Looking for a fun diversion on a sunny summer afternoon? If you live in Boston, check out the city’s online solar map, which shows the solar power projects, large and small, that have been installed throughout the city. You’ll be astonished, as I was, to see how many of your workaday neighbors have gone solar — and not just in the city’s urban hipster quarters. The Renew Boston website includes an interactive tool that lets you estimate how much solar potential is on your own roof, and how much money (not to mention greenhouse gas and toxic particulate matter) you could save by making the switch.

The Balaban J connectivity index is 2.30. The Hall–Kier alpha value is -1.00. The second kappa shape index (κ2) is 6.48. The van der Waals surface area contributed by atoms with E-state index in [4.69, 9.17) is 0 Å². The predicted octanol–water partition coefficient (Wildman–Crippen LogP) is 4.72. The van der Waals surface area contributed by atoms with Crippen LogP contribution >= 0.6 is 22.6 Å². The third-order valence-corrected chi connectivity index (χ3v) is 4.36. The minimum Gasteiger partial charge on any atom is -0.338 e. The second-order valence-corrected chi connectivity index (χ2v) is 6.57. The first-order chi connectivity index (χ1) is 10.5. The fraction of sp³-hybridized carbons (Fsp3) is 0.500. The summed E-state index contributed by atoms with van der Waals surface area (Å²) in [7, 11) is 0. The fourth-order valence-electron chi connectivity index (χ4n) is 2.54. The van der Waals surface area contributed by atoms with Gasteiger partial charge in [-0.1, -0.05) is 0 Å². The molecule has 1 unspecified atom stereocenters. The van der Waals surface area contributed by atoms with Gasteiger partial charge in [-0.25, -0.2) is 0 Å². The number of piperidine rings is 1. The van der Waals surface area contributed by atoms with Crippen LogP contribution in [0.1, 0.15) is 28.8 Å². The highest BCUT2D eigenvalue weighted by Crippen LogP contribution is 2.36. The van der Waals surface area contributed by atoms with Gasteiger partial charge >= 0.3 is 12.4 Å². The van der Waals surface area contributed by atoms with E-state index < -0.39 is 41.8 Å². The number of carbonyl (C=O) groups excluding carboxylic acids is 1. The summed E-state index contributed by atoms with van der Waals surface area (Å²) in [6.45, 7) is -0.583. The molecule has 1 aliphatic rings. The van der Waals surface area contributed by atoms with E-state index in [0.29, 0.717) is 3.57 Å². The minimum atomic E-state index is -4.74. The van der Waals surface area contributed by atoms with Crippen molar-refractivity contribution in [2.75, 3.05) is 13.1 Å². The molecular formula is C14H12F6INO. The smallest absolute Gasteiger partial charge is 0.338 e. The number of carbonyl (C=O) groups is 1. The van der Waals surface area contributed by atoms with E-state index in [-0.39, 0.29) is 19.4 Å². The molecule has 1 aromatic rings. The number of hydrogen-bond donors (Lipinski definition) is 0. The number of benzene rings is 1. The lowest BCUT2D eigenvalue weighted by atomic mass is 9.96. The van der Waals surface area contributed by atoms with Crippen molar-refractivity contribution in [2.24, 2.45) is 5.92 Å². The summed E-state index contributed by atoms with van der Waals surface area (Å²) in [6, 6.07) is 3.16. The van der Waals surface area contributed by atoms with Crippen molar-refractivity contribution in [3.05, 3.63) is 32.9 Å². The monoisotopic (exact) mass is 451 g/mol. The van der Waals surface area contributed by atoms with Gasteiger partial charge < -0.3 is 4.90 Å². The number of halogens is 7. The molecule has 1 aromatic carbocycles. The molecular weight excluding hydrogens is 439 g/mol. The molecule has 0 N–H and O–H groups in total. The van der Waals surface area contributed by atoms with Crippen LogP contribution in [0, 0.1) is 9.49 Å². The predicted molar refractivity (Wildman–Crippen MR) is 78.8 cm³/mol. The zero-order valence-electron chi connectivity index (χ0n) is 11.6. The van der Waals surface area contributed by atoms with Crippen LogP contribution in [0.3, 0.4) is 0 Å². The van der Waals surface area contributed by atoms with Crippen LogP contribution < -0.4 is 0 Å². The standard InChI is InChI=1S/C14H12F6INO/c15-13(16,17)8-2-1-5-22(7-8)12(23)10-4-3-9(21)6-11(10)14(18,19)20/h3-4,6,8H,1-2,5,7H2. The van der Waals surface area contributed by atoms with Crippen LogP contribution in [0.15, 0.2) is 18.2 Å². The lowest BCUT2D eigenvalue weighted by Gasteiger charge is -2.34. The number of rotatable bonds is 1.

Wind power seems to get all the attention (and more government subsidies), but solar has been quietly gaining among renewable energy sources. Massachusetts ranks seventh among the states in the amount of solar capacity installed per capita, not far behind big-sky states — Arizona, California, Colorado, Nevada — with more natural advantages. This spring the state announced it had met its goal of installing 250 megawatts of solar energy (enough to power 37,000 homes), four years ahead of schedule. Nationally, according to a new study by the advocacy group Environment Massachusetts, America’s solar capacity has tripled just in the last two years.